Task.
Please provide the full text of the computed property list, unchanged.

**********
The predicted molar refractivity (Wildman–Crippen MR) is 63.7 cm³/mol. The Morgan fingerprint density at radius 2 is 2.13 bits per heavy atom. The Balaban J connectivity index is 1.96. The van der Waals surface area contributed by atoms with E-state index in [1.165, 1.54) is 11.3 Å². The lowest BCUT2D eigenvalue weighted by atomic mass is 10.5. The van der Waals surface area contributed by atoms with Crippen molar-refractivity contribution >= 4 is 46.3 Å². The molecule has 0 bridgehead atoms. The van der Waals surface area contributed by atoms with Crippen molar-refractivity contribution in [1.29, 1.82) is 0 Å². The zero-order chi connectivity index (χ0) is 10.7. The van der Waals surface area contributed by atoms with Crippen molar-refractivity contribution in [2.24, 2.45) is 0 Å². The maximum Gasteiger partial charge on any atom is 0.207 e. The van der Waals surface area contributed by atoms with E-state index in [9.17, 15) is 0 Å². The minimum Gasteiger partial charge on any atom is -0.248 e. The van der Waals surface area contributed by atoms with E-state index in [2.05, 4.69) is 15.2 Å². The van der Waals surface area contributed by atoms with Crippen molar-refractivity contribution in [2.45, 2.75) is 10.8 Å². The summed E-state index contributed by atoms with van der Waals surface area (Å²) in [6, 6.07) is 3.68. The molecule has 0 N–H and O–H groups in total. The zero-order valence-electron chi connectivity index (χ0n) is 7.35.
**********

The predicted molar refractivity (Wildman–Crippen MR) is 63.7 cm³/mol. The Morgan fingerprint density at radius 2 is 2.13 bits per heavy atom. The Balaban J connectivity index is 1.96. The van der Waals surface area contributed by atoms with E-state index in [1.165, 1.54) is 11.3 Å². The lowest BCUT2D eigenvalue weighted by atomic mass is 10.5. The van der Waals surface area contributed by atoms with Crippen molar-refractivity contribution >= 4 is 46.3 Å². The molecule has 0 bridgehead atoms. The van der Waals surface area contributed by atoms with Crippen molar-refractivity contribution in [1.29, 1.82) is 0 Å². The zero-order chi connectivity index (χ0) is 10.7. The van der Waals surface area contributed by atoms with Crippen molar-refractivity contribution in [2.24, 2.45) is 0 Å². The maximum Gasteiger partial charge on any atom is 0.207 e. The van der Waals surface area contributed by atoms with E-state index in [9.17, 15) is 0 Å². The minimum Gasteiger partial charge on any atom is -0.248 e. The van der Waals surface area contributed by atoms with E-state index in [2.05, 4.69) is 15.2 Å². The van der Waals surface area contributed by atoms with Crippen molar-refractivity contribution in [2.45, 2.75) is 10.8 Å². The summed E-state index contributed by atoms with van der Waals surface area (Å²) in [6, 6.07) is 3.68. The molecule has 0 N–H and O–H groups in total. The zero-order valence-electron chi connectivity index (χ0n) is 7.35.